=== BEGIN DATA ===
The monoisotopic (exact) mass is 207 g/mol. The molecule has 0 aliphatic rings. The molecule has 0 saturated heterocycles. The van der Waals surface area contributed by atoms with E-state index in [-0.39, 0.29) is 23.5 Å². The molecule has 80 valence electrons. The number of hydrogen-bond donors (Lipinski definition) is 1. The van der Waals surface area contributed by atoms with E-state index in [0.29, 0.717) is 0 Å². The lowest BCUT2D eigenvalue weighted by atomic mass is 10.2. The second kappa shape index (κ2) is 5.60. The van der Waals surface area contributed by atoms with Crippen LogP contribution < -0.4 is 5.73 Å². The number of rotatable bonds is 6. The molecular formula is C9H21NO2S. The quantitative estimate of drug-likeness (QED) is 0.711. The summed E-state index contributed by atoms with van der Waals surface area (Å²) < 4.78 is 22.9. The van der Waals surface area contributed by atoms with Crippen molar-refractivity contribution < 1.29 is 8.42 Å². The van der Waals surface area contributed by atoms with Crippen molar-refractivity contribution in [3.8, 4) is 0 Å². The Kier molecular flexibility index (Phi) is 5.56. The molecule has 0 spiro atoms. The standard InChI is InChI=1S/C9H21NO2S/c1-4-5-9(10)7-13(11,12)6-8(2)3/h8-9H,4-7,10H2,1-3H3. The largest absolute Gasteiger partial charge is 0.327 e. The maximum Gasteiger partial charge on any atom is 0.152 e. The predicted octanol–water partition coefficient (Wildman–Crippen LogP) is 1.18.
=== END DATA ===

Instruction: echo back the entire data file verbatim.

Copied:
The monoisotopic (exact) mass is 207 g/mol. The molecule has 0 aliphatic rings. The molecule has 0 saturated heterocycles. The van der Waals surface area contributed by atoms with E-state index in [-0.39, 0.29) is 23.5 Å². The molecule has 80 valence electrons. The number of hydrogen-bond donors (Lipinski definition) is 1. The van der Waals surface area contributed by atoms with E-state index in [0.29, 0.717) is 0 Å². The lowest BCUT2D eigenvalue weighted by atomic mass is 10.2. The second kappa shape index (κ2) is 5.60. The van der Waals surface area contributed by atoms with Crippen LogP contribution < -0.4 is 5.73 Å². The number of rotatable bonds is 6. The molecular formula is C9H21NO2S. The quantitative estimate of drug-likeness (QED) is 0.711. The summed E-state index contributed by atoms with van der Waals surface area (Å²) < 4.78 is 22.9. The van der Waals surface area contributed by atoms with Crippen molar-refractivity contribution < 1.29 is 8.42 Å². The van der Waals surface area contributed by atoms with Crippen molar-refractivity contribution in [3.8, 4) is 0 Å². The Kier molecular flexibility index (Phi) is 5.56. The molecule has 0 spiro atoms. The standard InChI is InChI=1S/C9H21NO2S/c1-4-5-9(10)7-13(11,12)6-8(2)3/h8-9H,4-7,10H2,1-3H3. The largest absolute Gasteiger partial charge is 0.327 e. The maximum Gasteiger partial charge on any atom is 0.152 e. The predicted octanol–water partition coefficient (Wildman–Crippen LogP) is 1.18.